After demonstrating to my son how his plastic barnyard animal toys like to move around the farm, the way things obviously occurs in nature, Jack then repeats the moronic behavior I just taught him; animals moving across the floor like a vertical train.
Though technically, that’s not immature, it’s just plain absurd. It clearly denies gravity and physics; I’m pretty sure.
The point is this: The new version of normal once you become the parent of a toddler means you embraces potty humor and weird Willy Wonka kind of stuff.
This parenthood thing is turning into one long, strange trip. I think I see dancing bears in all the colors of the rainbow.
Never mind, that’s just my son’s coloring book.
Tuesday, July 10th, 2012
*Warning: Contains oversharenting.
Early this morning I was getting ready to leave the house to take my son Jack to his doctor at Vanderbilt when I explained to him:
“Wait, son. I need to go pee-pee first.”
I left the bathroom door open so I could make sure he didn’t charge towards the potentially dangerous staircase, which he never does. Instead, he walked up to me, standing just far enough away from the toilet to be in the safe zone.
Jack watched the “waterfall” go into the potty in amazement and wonder. I felt he needed a sophisticated commentary.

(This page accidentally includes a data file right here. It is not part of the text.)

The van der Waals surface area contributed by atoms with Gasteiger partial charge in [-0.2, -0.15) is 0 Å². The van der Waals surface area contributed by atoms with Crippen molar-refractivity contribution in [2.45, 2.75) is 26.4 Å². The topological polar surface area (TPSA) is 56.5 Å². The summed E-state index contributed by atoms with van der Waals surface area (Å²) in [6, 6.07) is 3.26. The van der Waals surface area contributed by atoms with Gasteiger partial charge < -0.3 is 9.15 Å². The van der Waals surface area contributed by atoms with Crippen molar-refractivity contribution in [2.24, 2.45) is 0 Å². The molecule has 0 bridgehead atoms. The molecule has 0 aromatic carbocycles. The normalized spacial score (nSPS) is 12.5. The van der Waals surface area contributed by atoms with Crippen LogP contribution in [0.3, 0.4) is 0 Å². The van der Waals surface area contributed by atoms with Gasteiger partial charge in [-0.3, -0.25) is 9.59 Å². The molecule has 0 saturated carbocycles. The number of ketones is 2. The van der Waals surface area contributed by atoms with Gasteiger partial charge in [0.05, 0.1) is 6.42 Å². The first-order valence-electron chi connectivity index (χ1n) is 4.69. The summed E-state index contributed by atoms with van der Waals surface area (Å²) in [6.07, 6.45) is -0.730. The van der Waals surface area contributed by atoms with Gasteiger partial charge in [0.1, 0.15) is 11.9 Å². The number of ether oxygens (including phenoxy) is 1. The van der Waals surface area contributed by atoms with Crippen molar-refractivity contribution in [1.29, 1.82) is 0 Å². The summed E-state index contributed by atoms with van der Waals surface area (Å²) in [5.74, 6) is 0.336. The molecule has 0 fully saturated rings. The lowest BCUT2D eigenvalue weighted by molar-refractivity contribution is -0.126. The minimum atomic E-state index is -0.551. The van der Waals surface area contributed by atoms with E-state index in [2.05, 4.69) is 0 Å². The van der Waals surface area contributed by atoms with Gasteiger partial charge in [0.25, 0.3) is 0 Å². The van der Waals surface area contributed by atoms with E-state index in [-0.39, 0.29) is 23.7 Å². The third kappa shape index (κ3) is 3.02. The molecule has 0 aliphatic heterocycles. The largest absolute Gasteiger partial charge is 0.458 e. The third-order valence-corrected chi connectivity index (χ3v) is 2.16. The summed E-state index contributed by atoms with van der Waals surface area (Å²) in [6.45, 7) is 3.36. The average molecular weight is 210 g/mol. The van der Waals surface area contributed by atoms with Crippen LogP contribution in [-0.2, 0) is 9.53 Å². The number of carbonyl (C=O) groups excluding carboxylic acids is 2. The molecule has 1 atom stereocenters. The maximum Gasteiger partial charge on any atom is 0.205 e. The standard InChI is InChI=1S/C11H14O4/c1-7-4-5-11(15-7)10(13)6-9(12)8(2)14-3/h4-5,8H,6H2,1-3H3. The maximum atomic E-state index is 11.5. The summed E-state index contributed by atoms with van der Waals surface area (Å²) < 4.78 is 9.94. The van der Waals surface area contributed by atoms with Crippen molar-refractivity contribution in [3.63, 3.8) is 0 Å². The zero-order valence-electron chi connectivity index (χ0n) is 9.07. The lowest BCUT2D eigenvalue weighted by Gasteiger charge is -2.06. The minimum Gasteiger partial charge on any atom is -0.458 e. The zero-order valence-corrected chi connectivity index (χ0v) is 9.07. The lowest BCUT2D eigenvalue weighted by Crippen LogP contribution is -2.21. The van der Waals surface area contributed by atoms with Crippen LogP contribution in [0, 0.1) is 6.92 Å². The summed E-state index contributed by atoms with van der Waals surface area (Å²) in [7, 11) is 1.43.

“See, son. Pee-pee is coming out of Dada’s… hose.”
That’s the best I could come up with, given the lack of sleep I received because of him waking up at 3:30 AM due to his fever.
But hey, I was just trying to relate it to something he could appreciate. And knowing that Jack loves playing with the water hose, it made the most sense in that split-second, unplanned moment.
I saw the yearning in his eyes: I could tell that my son totally wants to “spray his hose” into the potty.
To seal the deal properly, as I flushed the toilet I waved goodbye to the potty water as I emphatically proclaimed, “Bye bye, pee-pee! Bye bye!”
(Because Jack says “bye-bye” to everyone and everything, I knew he would appreciate this.)
My wife and I are in no hurry to potty train our child. I just want to plant that seed in his mind, though. I want to him to know that when he’s a little bit older, he will have the privilege of getting to do what Dada does.
I want him to believe that he’s missing out. And after seeing his reactions to my recent habit of glorifying going pee-pee in the potty, I think my plan is working.
Here lately Jack is indeed growing more aware of “pee-pee” anyway. He has this new thing he will do at the house where he will announce to me:
He’s literally letting me know that it’s time for me to change his diaper.
But because of his inability to make all the vowel sounds so far, “poo-poo” is pronounced the same as “pee-pee.”
Either way, I’m impressed by his new trick. My toddler actually tells me when it’s time to change his diaper.